We created an experience that told our client’s story and inspired understanding and empathy. Our participants entered a darkened “room” filled with fog, stepped into “cones of light” and then listened to a diagnosed individual or family member. The majority of those who experienced our exhibit reported that they gained a better understanding of the condition and empathized with the need to address the issue. GCS is proud to have helped Members of Congress and congressional staff gain a motivated understanding of schizophrenia.
The harsh reality in America today is that a small fraction of people who actually need addiction treatment services actually receive any. For much of the past five years, GCS has helped a trade association representing nearly 3,000 Community Mental Health Centers pursue the Excellence in Mental Health and Treatment Expansion Act (HR 3931/S. 1905). The idea behind this new bipartisan program is to expand access to intensive community-based mental health care and substance use treatment services in a way that is both financially sustainable and highly accountable.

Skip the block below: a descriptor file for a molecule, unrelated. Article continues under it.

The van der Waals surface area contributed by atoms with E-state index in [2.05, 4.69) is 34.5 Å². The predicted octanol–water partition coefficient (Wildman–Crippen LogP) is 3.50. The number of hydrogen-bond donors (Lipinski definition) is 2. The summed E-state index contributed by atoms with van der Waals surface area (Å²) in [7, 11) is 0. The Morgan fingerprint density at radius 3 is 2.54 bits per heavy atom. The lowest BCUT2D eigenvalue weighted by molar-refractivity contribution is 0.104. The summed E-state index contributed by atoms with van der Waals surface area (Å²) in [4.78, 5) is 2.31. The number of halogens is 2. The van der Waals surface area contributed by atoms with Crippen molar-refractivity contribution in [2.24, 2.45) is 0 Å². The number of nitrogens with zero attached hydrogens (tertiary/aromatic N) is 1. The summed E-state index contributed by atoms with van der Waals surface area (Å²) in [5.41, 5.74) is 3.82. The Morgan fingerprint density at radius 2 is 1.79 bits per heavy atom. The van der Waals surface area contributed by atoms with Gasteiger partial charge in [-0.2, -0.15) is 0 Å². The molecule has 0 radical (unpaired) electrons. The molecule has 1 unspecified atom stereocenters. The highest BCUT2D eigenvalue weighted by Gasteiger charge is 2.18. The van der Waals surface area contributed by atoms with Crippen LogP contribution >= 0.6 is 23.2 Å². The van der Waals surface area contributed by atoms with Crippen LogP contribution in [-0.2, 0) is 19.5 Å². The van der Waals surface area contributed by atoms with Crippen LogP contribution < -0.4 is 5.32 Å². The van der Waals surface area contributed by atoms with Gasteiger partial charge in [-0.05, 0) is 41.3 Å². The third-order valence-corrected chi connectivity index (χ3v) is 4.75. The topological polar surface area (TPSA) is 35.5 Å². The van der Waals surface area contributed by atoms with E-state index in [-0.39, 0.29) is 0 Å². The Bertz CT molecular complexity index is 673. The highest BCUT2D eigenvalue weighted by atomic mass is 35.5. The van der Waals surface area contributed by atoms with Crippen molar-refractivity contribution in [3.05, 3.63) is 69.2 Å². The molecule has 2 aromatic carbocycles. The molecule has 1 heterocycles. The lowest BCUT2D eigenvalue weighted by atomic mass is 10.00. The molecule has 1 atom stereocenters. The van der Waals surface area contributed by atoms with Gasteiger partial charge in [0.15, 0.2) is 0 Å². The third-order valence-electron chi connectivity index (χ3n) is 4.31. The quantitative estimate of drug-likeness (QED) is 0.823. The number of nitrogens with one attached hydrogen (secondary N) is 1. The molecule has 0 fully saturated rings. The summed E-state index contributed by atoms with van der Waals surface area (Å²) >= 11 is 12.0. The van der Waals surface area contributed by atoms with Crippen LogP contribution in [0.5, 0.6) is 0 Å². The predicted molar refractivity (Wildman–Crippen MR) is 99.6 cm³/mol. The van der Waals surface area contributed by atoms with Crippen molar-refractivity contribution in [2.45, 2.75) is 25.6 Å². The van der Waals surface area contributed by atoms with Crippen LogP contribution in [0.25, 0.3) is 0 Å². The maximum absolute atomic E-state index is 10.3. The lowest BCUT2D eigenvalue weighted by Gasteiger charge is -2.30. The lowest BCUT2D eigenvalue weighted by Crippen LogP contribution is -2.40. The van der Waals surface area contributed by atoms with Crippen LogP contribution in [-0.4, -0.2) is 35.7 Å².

Recent local media reports show that the demonstration is reducing opioid overdose deaths in hard hit areas of Upstate New York. At the urging of GCS, the FY 2019 Senate Labor-Health and Human Services Appropriations Bill added $150 million to continue the expansion of this important initiative.